The Supreme Court handed down its judgment in Globalia Business Travel SAU (formerly Travelplan SAU) v Fulton Shipping Inc of Panama on 28 June 2017. It brings to an end an extraordinary saga.
The parties had entered a charter party of a vessel owned by Fulton. There was a dispute and the charterer redelivered the vessel to Fulton in October 2007. Fulton treated the charterer as in anticipatory breach of contract and accepted the breach as terminating the charter party. There was no available chartering market on redelivery. Shortly before redelivery, Fulton sold the vessel for US $23.7 million. There was a significant difference between the value of the vessel when it was sold and its value when it would have been redelivered if the charterer had not breached the contract. This was because the market crashed between the time of actual redelivery and the date when the vessel should have been redelivered had the charter party run its course.
The issue was deceptively simple: should credit be given for the additional profit Fulton obtained by selling the vessel?
Deciding the issue
The arbitrator held that credit for the additional profit should be given. Popplewell J at first instance held that it should not. His judgment (at paragraphs 63 and 64) sets out the general principles and that passage was, in turn, set out at paragraph 16 of Lord Clarke’s judgment in the Supreme Court. The passage is too long to cite here but, having apparently been approved by the Supreme Court, it is likely to be a starting point for future cases.
In contrast to the Supreme Court, the Court of Appeal had unanimously held that credit should be given. Longmore LJ had given the leading judgment, with which Christopher Clarke and Sales LJJ agreed.
Longmore LJ took the view that it was critical that there was no available market for chartering the vessel once redelivery took place. The sale was thus a form of mitigation in the light of that fact and credit should be given.
The Supreme Court reversed the Court of Appeal’s decision, in a judgment of Lord Clarke with which all other members of the court agreed. That judgment held that:
- The essential question is whether there is a sufficiently close link between the loss complained of and the benefit in issue and not whether they are similar in nature. The relevant link is causation. The benefit to be brought into account must have been caused either by the breach of the charter party or by a successful act of mitigation.
- The repudiation resulted in a prospective loss of income for a period of about two years. Yet, there was nothing about the premature termination of the charter party that made it necessary to sell the vessel. If the owners decide to sell the vessel, whether before or after termination of the charter party, they are making a commercial decision at their own risk about the disposal of an interest in the vessel, which was no part of the subject matter of the charter party and had nothing to do with the charterers.
- The analysis is the same even if the owners’ commercial reason for selling is that there is no work for the vessel. At the most, that means that the premature termination is the occasion for selling the vessel. It is not the legal cause of it.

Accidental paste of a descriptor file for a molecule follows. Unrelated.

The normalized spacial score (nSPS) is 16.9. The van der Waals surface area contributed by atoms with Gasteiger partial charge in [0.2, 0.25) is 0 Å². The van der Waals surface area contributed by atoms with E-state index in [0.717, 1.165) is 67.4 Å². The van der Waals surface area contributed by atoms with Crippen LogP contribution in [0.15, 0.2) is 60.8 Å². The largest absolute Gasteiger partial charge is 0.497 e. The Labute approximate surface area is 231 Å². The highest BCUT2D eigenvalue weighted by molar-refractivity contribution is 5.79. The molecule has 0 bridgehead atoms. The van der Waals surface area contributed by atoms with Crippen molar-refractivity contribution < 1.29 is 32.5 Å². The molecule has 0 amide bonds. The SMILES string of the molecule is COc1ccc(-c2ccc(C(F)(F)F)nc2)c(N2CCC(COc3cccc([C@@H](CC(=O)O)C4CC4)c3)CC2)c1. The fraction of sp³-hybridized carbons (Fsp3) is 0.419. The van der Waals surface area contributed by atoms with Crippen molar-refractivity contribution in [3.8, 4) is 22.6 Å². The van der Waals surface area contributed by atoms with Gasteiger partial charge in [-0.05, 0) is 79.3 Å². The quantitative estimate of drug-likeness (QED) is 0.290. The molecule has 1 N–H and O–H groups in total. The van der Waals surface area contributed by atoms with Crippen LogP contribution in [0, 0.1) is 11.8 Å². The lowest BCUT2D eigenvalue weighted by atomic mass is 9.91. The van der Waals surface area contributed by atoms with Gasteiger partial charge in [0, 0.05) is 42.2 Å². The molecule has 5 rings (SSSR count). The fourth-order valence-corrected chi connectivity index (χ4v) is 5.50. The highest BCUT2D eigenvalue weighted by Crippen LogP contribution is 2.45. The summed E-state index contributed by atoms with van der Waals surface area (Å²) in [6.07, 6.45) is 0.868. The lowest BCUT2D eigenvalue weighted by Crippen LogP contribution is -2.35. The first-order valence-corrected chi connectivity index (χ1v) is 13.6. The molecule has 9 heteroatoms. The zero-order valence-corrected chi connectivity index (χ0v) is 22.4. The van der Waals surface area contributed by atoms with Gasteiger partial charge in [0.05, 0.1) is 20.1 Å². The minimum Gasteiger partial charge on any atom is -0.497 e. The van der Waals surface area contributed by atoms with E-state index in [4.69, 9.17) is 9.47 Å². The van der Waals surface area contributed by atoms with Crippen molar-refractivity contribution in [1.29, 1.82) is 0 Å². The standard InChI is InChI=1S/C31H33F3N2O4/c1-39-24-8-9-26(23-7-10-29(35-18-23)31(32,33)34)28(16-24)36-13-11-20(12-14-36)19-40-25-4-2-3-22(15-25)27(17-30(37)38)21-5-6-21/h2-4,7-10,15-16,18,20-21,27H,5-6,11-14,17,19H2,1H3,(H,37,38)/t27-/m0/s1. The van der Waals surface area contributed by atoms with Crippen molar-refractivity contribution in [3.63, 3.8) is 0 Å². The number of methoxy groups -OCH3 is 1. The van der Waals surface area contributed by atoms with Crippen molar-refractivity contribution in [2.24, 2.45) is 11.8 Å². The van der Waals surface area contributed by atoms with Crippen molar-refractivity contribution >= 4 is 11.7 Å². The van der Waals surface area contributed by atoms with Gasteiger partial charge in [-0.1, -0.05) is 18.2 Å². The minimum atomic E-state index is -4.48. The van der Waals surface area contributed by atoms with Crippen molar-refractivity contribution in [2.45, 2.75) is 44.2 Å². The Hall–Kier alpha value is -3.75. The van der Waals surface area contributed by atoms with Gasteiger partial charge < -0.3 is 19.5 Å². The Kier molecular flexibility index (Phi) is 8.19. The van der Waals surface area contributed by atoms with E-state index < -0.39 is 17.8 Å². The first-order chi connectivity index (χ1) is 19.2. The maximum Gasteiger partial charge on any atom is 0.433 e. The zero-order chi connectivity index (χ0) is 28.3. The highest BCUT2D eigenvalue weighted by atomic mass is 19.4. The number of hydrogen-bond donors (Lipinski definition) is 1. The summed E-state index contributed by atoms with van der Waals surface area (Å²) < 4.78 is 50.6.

- For the same reasons, the sale of the ship was not on the face of it an act of successful mitigation. The relevant mitigation in that context is the acquisition of an income stream alternative to the income stream under the original charter party. The sale of the vessel was not itself an act of mitigation because it was incapable of mitigating the loss of the income stream.
When mitigation is not mitigation
It is important to note how much this was not a decision that turned on the facts. Often mitigation is seen as a classic area where the outcome depends on the facts. The Supreme Court’s point was that, prior to that stage is the issue where one decides whether the principle of mitigation applies at all. Here it did not. The key point is that the interest by which an owner can sell a vessel is wholly different from the interest by which the owner hires out the vessel for use. The charter party concerns the latter only. The owner’s decision to sell the vessel in this case may indeed have been prompted by the breach of contract, which left the owner with a vessel it could not hire out. However, even those facts do not bring mitigation into play. The right to sell the vessel was independent of the right to hire it out and steps taken to realise the benefit of the first right should not be treated as having been caused by a breach associated with the second right.
The approach taken by the Supreme Court raises the question of how easy such distinctions are to make in other scenarios. Logically, the point applies to all cases where a chattel or other property is hired out or let. In those cases, the decision may be highly illuminating.
Some final thoughts
If ever that was a case that exemplifies what lawyers mean by the term “litigation risk”, it is this one:
- An arbitrator is reversed by a first instance judge.
- The first instance judge is reversed by a unanimous Court of Appeal, which states that the arbitrator was correct.
- Finally, the Court of Appeal is unanimously reversed by five judges in the Supreme Court.
At any stage, what could a lawyer advise its client but that the outcome could be the reverse next time round?
In more than one lecture, the Lord Chief Justice, Lord Thomas, had expressed concern that the resort to arbitration was starving English law of opportunities to develop (see Developing commercial law through the courts: Rebalancing the Relationship between the Courts and Arbitration and Keeping Commercial Law up to Date). This decision, from an arbitration, provided such an opportunity. Perhaps the Court of Appeal will conclude that it should be careful what it wishes for.